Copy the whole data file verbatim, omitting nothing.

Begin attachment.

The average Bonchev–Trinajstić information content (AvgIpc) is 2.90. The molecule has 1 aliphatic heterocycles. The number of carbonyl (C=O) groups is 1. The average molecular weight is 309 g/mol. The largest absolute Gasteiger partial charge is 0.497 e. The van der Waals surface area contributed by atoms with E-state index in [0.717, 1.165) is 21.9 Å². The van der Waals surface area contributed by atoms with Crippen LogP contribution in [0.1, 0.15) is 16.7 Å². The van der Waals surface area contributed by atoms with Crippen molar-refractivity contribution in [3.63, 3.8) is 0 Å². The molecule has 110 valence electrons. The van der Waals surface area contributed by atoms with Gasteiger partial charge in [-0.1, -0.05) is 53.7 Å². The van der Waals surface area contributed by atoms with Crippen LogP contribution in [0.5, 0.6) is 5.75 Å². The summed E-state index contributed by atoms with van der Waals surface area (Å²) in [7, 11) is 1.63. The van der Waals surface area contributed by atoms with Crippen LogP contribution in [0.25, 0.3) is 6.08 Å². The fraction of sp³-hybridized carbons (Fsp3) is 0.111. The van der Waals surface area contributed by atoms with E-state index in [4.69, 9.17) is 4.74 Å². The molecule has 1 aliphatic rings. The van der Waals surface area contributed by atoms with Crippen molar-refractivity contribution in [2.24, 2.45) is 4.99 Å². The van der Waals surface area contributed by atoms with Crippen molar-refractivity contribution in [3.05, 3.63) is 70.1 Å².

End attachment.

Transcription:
The average Bonchev–Trinajstić information content (AvgIpc) is 2.90. The molecule has 1 aliphatic heterocycles. The number of carbonyl (C=O) groups is 1. The average molecular weight is 309 g/mol. The largest absolute Gasteiger partial charge is 0.497 e. The van der Waals surface area contributed by atoms with E-state index in [0.717, 1.165) is 21.9 Å². The van der Waals surface area contributed by atoms with Crippen LogP contribution in [0.1, 0.15) is 16.7 Å². The van der Waals surface area contributed by atoms with Crippen molar-refractivity contribution in [3.63, 3.8) is 0 Å². The molecule has 110 valence electrons. The van der Waals surface area contributed by atoms with Gasteiger partial charge in [-0.1, -0.05) is 53.7 Å². The van der Waals surface area contributed by atoms with Crippen LogP contribution in [0.5, 0.6) is 5.75 Å². The summed E-state index contributed by atoms with van der Waals surface area (Å²) in [7, 11) is 1.63. The van der Waals surface area contributed by atoms with Crippen LogP contribution in [0.25, 0.3) is 6.08 Å². The fraction of sp³-hybridized carbons (Fsp3) is 0.111. The van der Waals surface area contributed by atoms with E-state index in [4.69, 9.17) is 4.74 Å². The molecule has 1 aliphatic rings. The van der Waals surface area contributed by atoms with Crippen molar-refractivity contribution in [2.24, 2.45) is 4.99 Å². The van der Waals surface area contributed by atoms with Crippen molar-refractivity contribution in [3.05, 3.63) is 70.1 Å².